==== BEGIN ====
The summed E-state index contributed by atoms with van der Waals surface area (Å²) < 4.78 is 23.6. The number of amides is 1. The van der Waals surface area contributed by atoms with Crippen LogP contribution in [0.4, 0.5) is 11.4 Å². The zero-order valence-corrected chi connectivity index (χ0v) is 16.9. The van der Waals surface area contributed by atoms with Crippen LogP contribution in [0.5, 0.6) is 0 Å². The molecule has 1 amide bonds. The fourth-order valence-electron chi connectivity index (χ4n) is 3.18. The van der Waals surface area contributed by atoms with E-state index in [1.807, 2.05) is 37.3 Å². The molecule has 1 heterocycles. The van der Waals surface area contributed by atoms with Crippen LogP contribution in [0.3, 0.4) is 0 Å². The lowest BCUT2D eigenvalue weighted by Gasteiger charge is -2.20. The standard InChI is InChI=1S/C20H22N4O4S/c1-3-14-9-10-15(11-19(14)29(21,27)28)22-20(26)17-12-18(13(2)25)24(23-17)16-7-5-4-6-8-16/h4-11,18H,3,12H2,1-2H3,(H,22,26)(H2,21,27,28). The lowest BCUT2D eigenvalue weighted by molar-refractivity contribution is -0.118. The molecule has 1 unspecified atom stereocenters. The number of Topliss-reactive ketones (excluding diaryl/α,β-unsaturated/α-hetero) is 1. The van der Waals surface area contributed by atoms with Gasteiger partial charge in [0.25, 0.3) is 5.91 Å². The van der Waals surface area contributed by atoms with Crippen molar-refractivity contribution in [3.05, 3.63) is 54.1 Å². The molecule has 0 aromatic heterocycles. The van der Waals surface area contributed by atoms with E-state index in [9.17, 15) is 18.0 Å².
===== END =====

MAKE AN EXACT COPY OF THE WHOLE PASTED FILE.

The summed E-state index contributed by atoms with van der Waals surface area (Å²) < 4.78 is 23.6. The number of amides is 1. The van der Waals surface area contributed by atoms with Crippen LogP contribution in [0.4, 0.5) is 11.4 Å². The zero-order valence-corrected chi connectivity index (χ0v) is 16.9. The van der Waals surface area contributed by atoms with Crippen LogP contribution in [0.5, 0.6) is 0 Å². The molecule has 1 amide bonds. The fourth-order valence-electron chi connectivity index (χ4n) is 3.18. The van der Waals surface area contributed by atoms with E-state index in [1.807, 2.05) is 37.3 Å². The molecule has 1 heterocycles. The van der Waals surface area contributed by atoms with Crippen LogP contribution in [0.3, 0.4) is 0 Å². The lowest BCUT2D eigenvalue weighted by Gasteiger charge is -2.20. The standard InChI is InChI=1S/C20H22N4O4S/c1-3-14-9-10-15(11-19(14)29(21,27)28)22-20(26)17-12-18(13(2)25)24(23-17)16-7-5-4-6-8-16/h4-11,18H,3,12H2,1-2H3,(H,22,26)(H2,21,27,28). The lowest BCUT2D eigenvalue weighted by molar-refractivity contribution is -0.118. The molecule has 1 unspecified atom stereocenters. The number of Topliss-reactive ketones (excluding diaryl/α,β-unsaturated/α-hetero) is 1. The van der Waals surface area contributed by atoms with Gasteiger partial charge in [0.25, 0.3) is 5.91 Å². The van der Waals surface area contributed by atoms with Crippen molar-refractivity contribution in [3.05, 3.63) is 54.1 Å². The molecule has 0 aromatic heterocycles. The van der Waals surface area contributed by atoms with E-state index in [9.17, 15) is 18.0 Å².